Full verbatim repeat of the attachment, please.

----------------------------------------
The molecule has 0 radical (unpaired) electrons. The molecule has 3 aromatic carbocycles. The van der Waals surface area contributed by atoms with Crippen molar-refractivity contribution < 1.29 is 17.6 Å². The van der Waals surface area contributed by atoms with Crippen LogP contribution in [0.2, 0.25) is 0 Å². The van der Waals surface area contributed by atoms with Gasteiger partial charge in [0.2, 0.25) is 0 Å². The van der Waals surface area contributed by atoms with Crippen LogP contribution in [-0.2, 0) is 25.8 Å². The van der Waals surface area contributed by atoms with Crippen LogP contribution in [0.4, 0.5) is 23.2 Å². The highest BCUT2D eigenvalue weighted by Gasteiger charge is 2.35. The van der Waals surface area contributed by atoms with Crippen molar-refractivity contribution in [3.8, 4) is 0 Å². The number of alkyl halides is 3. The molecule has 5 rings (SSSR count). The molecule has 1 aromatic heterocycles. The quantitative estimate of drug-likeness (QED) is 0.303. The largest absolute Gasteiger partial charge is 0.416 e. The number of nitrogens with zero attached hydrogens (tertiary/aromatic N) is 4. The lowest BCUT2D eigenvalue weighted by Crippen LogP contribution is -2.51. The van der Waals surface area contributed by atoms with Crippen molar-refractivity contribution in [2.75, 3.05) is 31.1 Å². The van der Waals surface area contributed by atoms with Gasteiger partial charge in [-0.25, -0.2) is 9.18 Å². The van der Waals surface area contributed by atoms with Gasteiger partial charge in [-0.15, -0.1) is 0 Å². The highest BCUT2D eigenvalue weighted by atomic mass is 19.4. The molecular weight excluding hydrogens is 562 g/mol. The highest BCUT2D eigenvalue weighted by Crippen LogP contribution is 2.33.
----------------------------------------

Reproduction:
The molecule has 0 radical (unpaired) electrons. The molecule has 3 aromatic carbocycles. The van der Waals surface area contributed by atoms with Crippen molar-refractivity contribution < 1.29 is 17.6 Å². The van der Waals surface area contributed by atoms with Crippen LogP contribution in [0.2, 0.25) is 0 Å². The van der Waals surface area contributed by atoms with Gasteiger partial charge in [0.2, 0.25) is 0 Å². The van der Waals surface area contributed by atoms with Crippen LogP contribution in [-0.2, 0) is 25.8 Å². The van der Waals surface area contributed by atoms with Crippen LogP contribution in [0.4, 0.5) is 23.2 Å². The highest BCUT2D eigenvalue weighted by Gasteiger charge is 2.35. The van der Waals surface area contributed by atoms with Crippen molar-refractivity contribution in [3.8, 4) is 0 Å². The number of alkyl halides is 3. The molecule has 5 rings (SSSR count). The molecule has 1 aromatic heterocycles. The quantitative estimate of drug-likeness (QED) is 0.303. The largest absolute Gasteiger partial charge is 0.416 e. The number of nitrogens with zero attached hydrogens (tertiary/aromatic N) is 4. The lowest BCUT2D eigenvalue weighted by Crippen LogP contribution is -2.51. The van der Waals surface area contributed by atoms with Crippen molar-refractivity contribution in [2.75, 3.05) is 31.1 Å². The van der Waals surface area contributed by atoms with Gasteiger partial charge in [-0.25, -0.2) is 9.18 Å². The van der Waals surface area contributed by atoms with Gasteiger partial charge in [-0.15, -0.1) is 0 Å². The highest BCUT2D eigenvalue weighted by atomic mass is 19.4. The molecular weight excluding hydrogens is 562 g/mol. The highest BCUT2D eigenvalue weighted by Crippen LogP contribution is 2.33.